A $1,000 Investment in CNR Stock 20 Years Ago Would Be Worth This Much Today

Canadian National Railway has returned over 1,600% to shareholders in the past 20 years. Is CNR stock still a good buy?

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Canadian blue-chip stocks have created massive wealth for shareholders in the last 20 years. In this period, these large-cap giants have wrestled with the dot-com bubble, a global financial crisis, the COVID-19 pandemic, inflation, and recent interest rate hikes.

But generally, blue-chip companies enjoy wide economic moats and stable gross margins, allowing them to maintain cash flows and earnings across market cycles. One such top TSX stock is Canadian National Railway (TSX:CNR), a company trading at an enterprise value of $117.6 billion.

In the last 20 years, CNR stock has returned 1,140% to shareholders. After adjusting for dividends, total returns are higher at 1,640%. So, a $1,000 investment in CNR stock in September 2003 would be worth $17,360 today. Comparatively, a similar investment in the TSX index would be worth less than $5,000 in this period.

While Canadian National Railway has crushed broader market returns, let’s see if it remains a compelling bet at the current valuation.

The bull case for Canadian National Railway stock

Railroad stocks such as Canadian National Railway were primarily responsible for the investment boom experienced in North America in the last century. Over 100 years later, they remain a critical part of the economy.

While transportation stocks are generally cyclical, railroad companies perform better amid economic downturns as they are better capitalized than trucking and aviation companies. For instance, when oil prices rise, truckers and airlines see a steep decline in profit margins. But as railroad companies can transport a significant amount of cargo, the bottom-line dip is negligible.

Canadian National Railway operates over 20,000 miles of track spanning three coasts. With more than 40 distribution centres in North America and 23 intermodal terminals, the company transports goods across 13,000 origin and destination ports.

CN is a trade enabler and is essential to the economy. It transports over 300 million tons of natural resources, manufactured products, and finished goods across North America each year. It aims to create value for customers and shareholders by leveraging the strength of its network and focusing on operational efficiencies.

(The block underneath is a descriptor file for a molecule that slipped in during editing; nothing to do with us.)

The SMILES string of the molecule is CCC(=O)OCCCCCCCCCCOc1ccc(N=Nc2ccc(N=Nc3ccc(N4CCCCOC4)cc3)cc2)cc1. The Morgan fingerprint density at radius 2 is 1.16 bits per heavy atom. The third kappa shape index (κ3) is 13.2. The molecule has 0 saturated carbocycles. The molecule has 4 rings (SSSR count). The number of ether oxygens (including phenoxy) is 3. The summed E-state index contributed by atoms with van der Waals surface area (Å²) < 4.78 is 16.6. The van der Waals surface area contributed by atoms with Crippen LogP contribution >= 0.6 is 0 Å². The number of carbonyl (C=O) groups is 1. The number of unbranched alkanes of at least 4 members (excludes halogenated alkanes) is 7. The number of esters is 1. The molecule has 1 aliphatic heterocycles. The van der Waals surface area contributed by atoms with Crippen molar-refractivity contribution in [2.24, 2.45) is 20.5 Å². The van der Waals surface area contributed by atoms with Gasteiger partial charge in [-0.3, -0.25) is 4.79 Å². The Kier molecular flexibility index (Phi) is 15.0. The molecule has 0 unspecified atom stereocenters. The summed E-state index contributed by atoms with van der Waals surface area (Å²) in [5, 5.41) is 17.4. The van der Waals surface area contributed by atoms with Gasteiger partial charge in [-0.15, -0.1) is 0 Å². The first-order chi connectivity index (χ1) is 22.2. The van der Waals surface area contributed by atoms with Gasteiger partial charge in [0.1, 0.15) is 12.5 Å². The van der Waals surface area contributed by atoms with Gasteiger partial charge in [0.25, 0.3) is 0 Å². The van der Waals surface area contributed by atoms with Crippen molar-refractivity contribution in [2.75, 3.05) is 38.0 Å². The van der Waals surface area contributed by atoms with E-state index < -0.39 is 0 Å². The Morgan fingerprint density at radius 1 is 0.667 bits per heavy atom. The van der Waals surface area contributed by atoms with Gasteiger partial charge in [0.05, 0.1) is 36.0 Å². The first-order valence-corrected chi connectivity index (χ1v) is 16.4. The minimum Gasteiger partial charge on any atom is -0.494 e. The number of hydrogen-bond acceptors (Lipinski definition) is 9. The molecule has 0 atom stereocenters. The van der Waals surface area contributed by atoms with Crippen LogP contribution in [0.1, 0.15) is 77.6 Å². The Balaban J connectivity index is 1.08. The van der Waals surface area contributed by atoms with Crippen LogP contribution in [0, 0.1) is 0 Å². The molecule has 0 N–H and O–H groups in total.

With $50.7 billion in total assets, CNR reported revenue of $17.1 billion in 2022. It deployed $2.75 billion in capital expenditures, which should drive future cash flows higher. The company also reported a free cash flow of $4.3 billion, allowing it to pay shareholders an annual dividend of $3.16 per share, indicating a dividend yield of 2%.

What’s next for CNR stock price and investors?

In the last five years, CNR has increased sales by 5% annually while adjusted earnings and free cash flow grew by 8% and 14%, respectively. This allowed CNR to increase dividends by 13.6% annually in the last nine years.

Despite its massive size, analysts expect CNR to increase sales to $17.75 billion in 2024. Moreover, its adjusted earnings are forecast to expand from $7.46 per share in 2022 to $8.3 per share in 2024.

Priced at 18.5 times forward earnings, CNR stock is reasonably priced and trades at a discount of 7% to consensus price target estimates.

Canadian National Railway can provide your portfolio with diversification and help you earn a steady stream of dividend income for years.

This article represents the opinion of the writer, who may disagree with the “official” recommendation position of a Motley Fool premium service or advisor. We’re Motley! Questioning an investing thesis — even one of our own — helps us all think critically about investing and make decisions that help us become smarter, happier, and richer, so we sometimes publish articles that may not be in line with recommendations, rankings or other content.

Fool contributor Aditya Raghunath has no position in any of the stocks mentioned. The Motley Fool recommends Canadian National Railway. The Motley Fool has a disclosure policy.

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